Naked Capitalism notes even so called civil prosecutions end up being token and for show.
It looks like Eric Schneiderman is living up to his track record as an “all hat, no cattle” prosecutor. Readers may recall that he filed a lawsuit against the mortgage registry MERS just on the heels of Obama’s announcement that he was forming a mortgage fraud task force. Schneiderman’s joining forces with the Administration killed the attorney general opposition to the settlement, allowing the Administration to put that heinous deal over the finish line.
Schneiderman has churned out another lawsuit that the Obama boosters and those unfamiliar with this beat might mistakenly see as impressive. It’s a civil, not criminal suit against JP Morgan he conduct of Bear Stearns in originating and misrepresenting $87 billion of mortgage backed securities (the link takes you to the court filing). And also notice no individuals are being sued. Being a banker apparently means never having to be responsible for your actions.
Financial Engineers Construct CDS Index for CDSes That Do Not Exist
Remember derivatives and credit default swaps which were behind the financial crisis? The Financial Times reports they're at it again, creating more derivatives, this time based on a new index.
This week, the index provider, Markit, will cross a Rubicon and begin to include three companies in its North American high-yield CDX index for which no bank is offering a CDS.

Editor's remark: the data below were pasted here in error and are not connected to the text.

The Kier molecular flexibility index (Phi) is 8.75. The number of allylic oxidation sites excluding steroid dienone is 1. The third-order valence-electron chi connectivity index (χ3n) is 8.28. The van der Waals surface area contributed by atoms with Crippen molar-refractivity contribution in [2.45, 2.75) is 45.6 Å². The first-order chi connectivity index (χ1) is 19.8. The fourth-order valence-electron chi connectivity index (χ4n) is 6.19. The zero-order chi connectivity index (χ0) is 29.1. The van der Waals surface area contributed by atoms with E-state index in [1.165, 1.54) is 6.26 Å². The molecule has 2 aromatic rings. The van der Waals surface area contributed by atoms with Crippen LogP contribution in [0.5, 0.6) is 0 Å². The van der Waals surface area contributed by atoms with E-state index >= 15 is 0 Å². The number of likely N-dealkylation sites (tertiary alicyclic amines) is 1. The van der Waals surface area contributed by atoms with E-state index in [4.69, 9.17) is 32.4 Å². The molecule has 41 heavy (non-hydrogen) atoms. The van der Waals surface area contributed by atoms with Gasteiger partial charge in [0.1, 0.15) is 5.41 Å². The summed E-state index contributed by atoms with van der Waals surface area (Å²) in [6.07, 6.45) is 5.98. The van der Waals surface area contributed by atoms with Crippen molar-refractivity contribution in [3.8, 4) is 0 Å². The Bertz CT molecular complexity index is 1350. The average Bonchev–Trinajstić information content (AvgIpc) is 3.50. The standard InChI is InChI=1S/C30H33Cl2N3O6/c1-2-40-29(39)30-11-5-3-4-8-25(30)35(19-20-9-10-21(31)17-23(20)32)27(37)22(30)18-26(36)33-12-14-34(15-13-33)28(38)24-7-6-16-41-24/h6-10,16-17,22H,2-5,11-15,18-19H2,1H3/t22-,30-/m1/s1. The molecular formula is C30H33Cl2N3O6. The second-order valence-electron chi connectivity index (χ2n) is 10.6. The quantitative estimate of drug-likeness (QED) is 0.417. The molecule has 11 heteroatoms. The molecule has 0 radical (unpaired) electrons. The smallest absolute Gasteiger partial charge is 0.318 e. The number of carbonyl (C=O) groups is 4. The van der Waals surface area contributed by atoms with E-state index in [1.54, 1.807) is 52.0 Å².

A CDX is an index which tracks a basket of credit default swaps. Supposedly this move is to pressure banks to issue more CDSes on the three new companies added to the index. How absurd is that, to put into a CDS tracking index companies which do not have any underlying credit default swap associated with them?
Some people are warning that the illiquidity of the underlying market risks a repeat of debacles such as the JPMorgan “London whale” trades in which the bank lost $5bn on a trade involving a CDX index.
Did we miss anything? Probably, as the Banksters are alive and well, doing dirty tricks on a daily basis. Who feels the financial sector are simply vultures feeding off the carcass of America?